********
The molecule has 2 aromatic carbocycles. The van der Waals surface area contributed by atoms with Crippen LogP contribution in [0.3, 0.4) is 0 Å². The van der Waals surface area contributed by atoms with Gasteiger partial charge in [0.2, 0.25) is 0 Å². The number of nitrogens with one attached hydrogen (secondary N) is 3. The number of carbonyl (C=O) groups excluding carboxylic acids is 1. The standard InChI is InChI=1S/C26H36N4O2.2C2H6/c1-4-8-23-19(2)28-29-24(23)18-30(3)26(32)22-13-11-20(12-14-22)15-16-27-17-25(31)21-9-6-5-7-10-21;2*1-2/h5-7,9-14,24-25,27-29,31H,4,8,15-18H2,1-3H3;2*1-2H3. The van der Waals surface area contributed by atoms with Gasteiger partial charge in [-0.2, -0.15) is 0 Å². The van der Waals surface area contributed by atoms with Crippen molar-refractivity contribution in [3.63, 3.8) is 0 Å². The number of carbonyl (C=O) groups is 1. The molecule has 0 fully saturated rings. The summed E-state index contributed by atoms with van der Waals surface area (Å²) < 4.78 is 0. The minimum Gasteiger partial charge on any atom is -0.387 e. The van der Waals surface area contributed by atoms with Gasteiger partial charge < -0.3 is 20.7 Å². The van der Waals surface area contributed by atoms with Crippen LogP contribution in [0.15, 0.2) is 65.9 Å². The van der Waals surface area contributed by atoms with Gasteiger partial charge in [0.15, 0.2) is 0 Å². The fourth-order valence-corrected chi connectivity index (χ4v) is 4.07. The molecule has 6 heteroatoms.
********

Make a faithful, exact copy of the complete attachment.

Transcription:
The molecule has 2 aromatic carbocycles. The van der Waals surface area contributed by atoms with Crippen LogP contribution in [0.3, 0.4) is 0 Å². The van der Waals surface area contributed by atoms with Gasteiger partial charge in [0.2, 0.25) is 0 Å². The number of nitrogens with one attached hydrogen (secondary N) is 3. The number of carbonyl (C=O) groups excluding carboxylic acids is 1. The standard InChI is InChI=1S/C26H36N4O2.2C2H6/c1-4-8-23-19(2)28-29-24(23)18-30(3)26(32)22-13-11-20(12-14-22)15-16-27-17-25(31)21-9-6-5-7-10-21;2*1-2/h5-7,9-14,24-25,27-29,31H,4,8,15-18H2,1-3H3;2*1-2H3. The van der Waals surface area contributed by atoms with Gasteiger partial charge in [-0.2, -0.15) is 0 Å². The van der Waals surface area contributed by atoms with Crippen molar-refractivity contribution in [3.63, 3.8) is 0 Å². The number of carbonyl (C=O) groups is 1. The molecule has 0 fully saturated rings. The summed E-state index contributed by atoms with van der Waals surface area (Å²) < 4.78 is 0. The minimum Gasteiger partial charge on any atom is -0.387 e. The van der Waals surface area contributed by atoms with Gasteiger partial charge < -0.3 is 20.7 Å². The van der Waals surface area contributed by atoms with Crippen LogP contribution in [0.15, 0.2) is 65.9 Å². The van der Waals surface area contributed by atoms with Gasteiger partial charge in [0.15, 0.2) is 0 Å². The fourth-order valence-corrected chi connectivity index (χ4v) is 4.07. The molecule has 6 heteroatoms.